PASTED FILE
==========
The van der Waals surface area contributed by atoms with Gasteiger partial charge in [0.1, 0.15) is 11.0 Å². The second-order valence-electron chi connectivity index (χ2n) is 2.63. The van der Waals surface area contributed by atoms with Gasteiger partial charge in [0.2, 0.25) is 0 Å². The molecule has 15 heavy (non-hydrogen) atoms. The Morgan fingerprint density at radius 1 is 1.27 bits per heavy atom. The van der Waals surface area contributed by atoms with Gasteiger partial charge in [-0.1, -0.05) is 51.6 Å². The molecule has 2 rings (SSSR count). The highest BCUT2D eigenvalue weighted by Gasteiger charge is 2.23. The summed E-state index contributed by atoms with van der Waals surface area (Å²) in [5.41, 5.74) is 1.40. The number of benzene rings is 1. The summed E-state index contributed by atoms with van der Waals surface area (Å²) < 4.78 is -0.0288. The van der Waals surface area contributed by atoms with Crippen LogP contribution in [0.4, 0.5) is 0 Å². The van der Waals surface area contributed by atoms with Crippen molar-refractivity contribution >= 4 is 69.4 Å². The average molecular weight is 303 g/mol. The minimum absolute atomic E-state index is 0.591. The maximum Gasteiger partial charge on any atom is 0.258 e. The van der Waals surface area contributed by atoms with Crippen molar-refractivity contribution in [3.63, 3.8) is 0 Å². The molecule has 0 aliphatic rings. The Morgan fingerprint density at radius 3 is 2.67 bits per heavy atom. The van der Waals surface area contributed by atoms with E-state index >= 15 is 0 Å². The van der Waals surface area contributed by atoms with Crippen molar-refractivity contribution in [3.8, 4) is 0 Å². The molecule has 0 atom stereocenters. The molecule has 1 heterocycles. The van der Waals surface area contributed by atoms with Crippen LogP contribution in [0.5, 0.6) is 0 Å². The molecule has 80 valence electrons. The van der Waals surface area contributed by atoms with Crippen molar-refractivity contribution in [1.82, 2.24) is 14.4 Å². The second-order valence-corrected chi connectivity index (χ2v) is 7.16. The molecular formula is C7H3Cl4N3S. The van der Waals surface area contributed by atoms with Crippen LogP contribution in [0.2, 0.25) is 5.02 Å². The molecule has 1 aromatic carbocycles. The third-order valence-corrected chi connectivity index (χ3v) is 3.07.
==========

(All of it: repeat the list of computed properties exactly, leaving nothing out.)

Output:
The van der Waals surface area contributed by atoms with Gasteiger partial charge in [0.1, 0.15) is 11.0 Å². The second-order valence-electron chi connectivity index (χ2n) is 2.63. The van der Waals surface area contributed by atoms with Gasteiger partial charge in [0.2, 0.25) is 0 Å². The molecule has 15 heavy (non-hydrogen) atoms. The Morgan fingerprint density at radius 1 is 1.27 bits per heavy atom. The van der Waals surface area contributed by atoms with Gasteiger partial charge in [-0.1, -0.05) is 51.6 Å². The molecule has 2 rings (SSSR count). The highest BCUT2D eigenvalue weighted by Gasteiger charge is 2.23. The summed E-state index contributed by atoms with van der Waals surface area (Å²) in [5.41, 5.74) is 1.40. The number of benzene rings is 1. The summed E-state index contributed by atoms with van der Waals surface area (Å²) < 4.78 is -0.0288. The van der Waals surface area contributed by atoms with Crippen LogP contribution in [0.4, 0.5) is 0 Å². The van der Waals surface area contributed by atoms with Crippen molar-refractivity contribution >= 4 is 69.4 Å². The average molecular weight is 303 g/mol. The minimum absolute atomic E-state index is 0.591. The maximum Gasteiger partial charge on any atom is 0.258 e. The van der Waals surface area contributed by atoms with Crippen molar-refractivity contribution in [3.63, 3.8) is 0 Å². The molecule has 0 aliphatic rings. The Morgan fingerprint density at radius 3 is 2.67 bits per heavy atom. The van der Waals surface area contributed by atoms with E-state index >= 15 is 0 Å². The van der Waals surface area contributed by atoms with Crippen molar-refractivity contribution in [3.8, 4) is 0 Å². The molecule has 0 atom stereocenters. The molecule has 1 heterocycles. The van der Waals surface area contributed by atoms with Crippen LogP contribution in [0.5, 0.6) is 0 Å². The molecule has 80 valence electrons. The van der Waals surface area contributed by atoms with Crippen molar-refractivity contribution in [1.82, 2.24) is 14.4 Å². The second-order valence-corrected chi connectivity index (χ2v) is 7.16. The molecular formula is C7H3Cl4N3S. The van der Waals surface area contributed by atoms with Crippen LogP contribution in [0.2, 0.25) is 5.02 Å². The molecule has 1 aromatic carbocycles. The third-order valence-corrected chi connectivity index (χ3v) is 3.07.